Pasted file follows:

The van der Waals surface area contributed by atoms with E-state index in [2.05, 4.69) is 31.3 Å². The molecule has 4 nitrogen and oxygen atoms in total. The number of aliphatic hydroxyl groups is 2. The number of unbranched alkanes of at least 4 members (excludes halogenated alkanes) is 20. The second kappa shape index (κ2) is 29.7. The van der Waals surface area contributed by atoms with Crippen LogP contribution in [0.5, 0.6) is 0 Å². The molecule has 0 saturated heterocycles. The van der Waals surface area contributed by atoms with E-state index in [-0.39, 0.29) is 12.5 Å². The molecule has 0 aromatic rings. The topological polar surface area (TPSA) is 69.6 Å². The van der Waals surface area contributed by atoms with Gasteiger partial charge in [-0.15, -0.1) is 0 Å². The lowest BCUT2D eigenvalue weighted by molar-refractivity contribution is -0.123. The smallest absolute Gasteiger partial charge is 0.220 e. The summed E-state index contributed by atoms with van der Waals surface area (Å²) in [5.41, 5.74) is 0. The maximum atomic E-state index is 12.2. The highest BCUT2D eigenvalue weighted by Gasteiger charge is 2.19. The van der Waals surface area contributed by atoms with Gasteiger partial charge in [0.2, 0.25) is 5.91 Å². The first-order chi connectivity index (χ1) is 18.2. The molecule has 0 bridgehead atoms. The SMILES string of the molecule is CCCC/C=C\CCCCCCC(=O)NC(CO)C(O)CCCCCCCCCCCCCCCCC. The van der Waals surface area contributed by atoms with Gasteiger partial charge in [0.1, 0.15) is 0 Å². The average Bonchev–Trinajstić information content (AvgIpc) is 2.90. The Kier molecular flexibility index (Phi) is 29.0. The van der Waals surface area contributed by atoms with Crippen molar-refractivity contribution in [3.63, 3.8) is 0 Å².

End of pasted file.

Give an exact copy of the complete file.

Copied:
The van der Waals surface area contributed by atoms with E-state index in [2.05, 4.69) is 31.3 Å². The molecule has 4 nitrogen and oxygen atoms in total. The number of aliphatic hydroxyl groups is 2. The number of unbranched alkanes of at least 4 members (excludes halogenated alkanes) is 20. The second kappa shape index (κ2) is 29.7. The van der Waals surface area contributed by atoms with Crippen LogP contribution in [0.5, 0.6) is 0 Å². The molecule has 0 saturated heterocycles. The van der Waals surface area contributed by atoms with E-state index in [-0.39, 0.29) is 12.5 Å². The molecule has 0 aromatic rings. The topological polar surface area (TPSA) is 69.6 Å². The van der Waals surface area contributed by atoms with Gasteiger partial charge in [-0.15, -0.1) is 0 Å². The lowest BCUT2D eigenvalue weighted by molar-refractivity contribution is -0.123. The smallest absolute Gasteiger partial charge is 0.220 e. The summed E-state index contributed by atoms with van der Waals surface area (Å²) in [5.41, 5.74) is 0. The maximum atomic E-state index is 12.2. The highest BCUT2D eigenvalue weighted by Gasteiger charge is 2.19. The van der Waals surface area contributed by atoms with Gasteiger partial charge in [0.2, 0.25) is 5.91 Å². The first-order chi connectivity index (χ1) is 18.2. The molecule has 0 bridgehead atoms. The SMILES string of the molecule is CCCC/C=C\CCCCCCC(=O)NC(CO)C(O)CCCCCCCCCCCCCCCCC. The van der Waals surface area contributed by atoms with Gasteiger partial charge in [0.1, 0.15) is 0 Å². The average Bonchev–Trinajstić information content (AvgIpc) is 2.90. The Kier molecular flexibility index (Phi) is 29.0. The van der Waals surface area contributed by atoms with Crippen molar-refractivity contribution in [3.63, 3.8) is 0 Å².